Rails 4, Postgres Array + Hstore, and Strong Params Guide by Someone That Likes You

by Zach Briggs

I swear that every guide dealing with Rails 4, Strong Parameters, and the new support for Postgres Array and Hstore types is written by somebody who doesn't like me very much. That's OK, we're in the trust tree now. This guide won't leave you stranded by the side of the road at 4 AM without any gas, cell reception, and silent failures. 

The default behavior of Rails 4's Strong Parameters combined with the new Postgres array support results in everybody's least favorite flavor of failure: the silent type.  If you're unfamiliar with how Strong Params work, head over to Remarkable Labs for a primer. The following example is pretty typical scaffold generated code found at the bottom of a Rails 4 controller. 

def due_date_params
params.require(:due_date).permit(:name, :tags, :recur)

Unfortunately it is flawed when :tags happens to be a Postgres array.

  DueDate Load (0.5ms)  SELECT "due_dates".* FROM "due_dates" WHERE "due_dates"."id" = $1 LIMIT 1  [["id", "2"]]
Unpermitted parameters: tags
(0.2ms) BEGIN
(0.2ms) COMMIT

Tracking this one down was devilishly hard, but thanks to Robert Gogolok for posting his slide deck, we now have our answer. We need to specify that :tags takes an array using this syntax:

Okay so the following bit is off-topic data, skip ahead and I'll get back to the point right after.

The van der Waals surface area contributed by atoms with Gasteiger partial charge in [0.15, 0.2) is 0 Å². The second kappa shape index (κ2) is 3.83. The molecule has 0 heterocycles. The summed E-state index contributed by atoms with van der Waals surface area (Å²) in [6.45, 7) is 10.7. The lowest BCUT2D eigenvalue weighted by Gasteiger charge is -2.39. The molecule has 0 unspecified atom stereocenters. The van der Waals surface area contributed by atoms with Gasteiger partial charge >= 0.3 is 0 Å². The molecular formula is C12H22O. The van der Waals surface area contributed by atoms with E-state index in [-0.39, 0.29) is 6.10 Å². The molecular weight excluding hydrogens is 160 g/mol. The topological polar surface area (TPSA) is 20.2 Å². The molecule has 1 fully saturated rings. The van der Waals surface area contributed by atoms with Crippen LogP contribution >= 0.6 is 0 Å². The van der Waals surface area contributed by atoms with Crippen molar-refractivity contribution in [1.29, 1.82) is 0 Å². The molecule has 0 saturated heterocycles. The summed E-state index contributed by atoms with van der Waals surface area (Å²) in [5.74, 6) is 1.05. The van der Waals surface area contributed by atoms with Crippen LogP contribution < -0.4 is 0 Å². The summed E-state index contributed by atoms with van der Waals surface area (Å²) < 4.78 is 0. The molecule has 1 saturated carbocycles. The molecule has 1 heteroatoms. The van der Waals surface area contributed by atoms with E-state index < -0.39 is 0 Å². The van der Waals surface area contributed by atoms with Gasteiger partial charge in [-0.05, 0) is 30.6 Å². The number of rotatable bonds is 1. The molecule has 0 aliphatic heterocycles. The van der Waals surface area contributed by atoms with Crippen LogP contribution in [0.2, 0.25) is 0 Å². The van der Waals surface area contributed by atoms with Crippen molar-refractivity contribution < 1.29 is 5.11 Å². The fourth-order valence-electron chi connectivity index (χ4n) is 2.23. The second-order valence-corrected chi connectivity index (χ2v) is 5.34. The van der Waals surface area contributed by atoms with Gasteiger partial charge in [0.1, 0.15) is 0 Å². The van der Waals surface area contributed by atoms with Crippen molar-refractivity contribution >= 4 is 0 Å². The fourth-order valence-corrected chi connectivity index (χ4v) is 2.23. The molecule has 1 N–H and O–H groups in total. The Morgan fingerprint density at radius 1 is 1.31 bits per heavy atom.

def due_date_params
params.require(:due_date).permit(:name, { tags: [] }, :recur)

The tags array works now, but :recur actually refers to an hstore column in our table. Rather than needing to use custom getters and setters like savages, Rails 4 provides store_accessor for our convenience. Thanks once again to Remarkable Labs for posting the syntax.

class DueDate < ActiveRecord::Base
store_accessor :recur, :frequency
store_accessor :recur, :day_of_week
store_accessor :recur, :day_of_month

Back at whitelist ranch, we no longer care about the parent hstore column and just list the children right next to the actual top level attributes.

def due_date_params
:name { :tags => [] },
:day_of_month, :day_of_week, :frequency

And that should be just enough to wire up basic CRUD to our fancy new Postgres types. I've put together a lengthy gist to provide some additional context over here.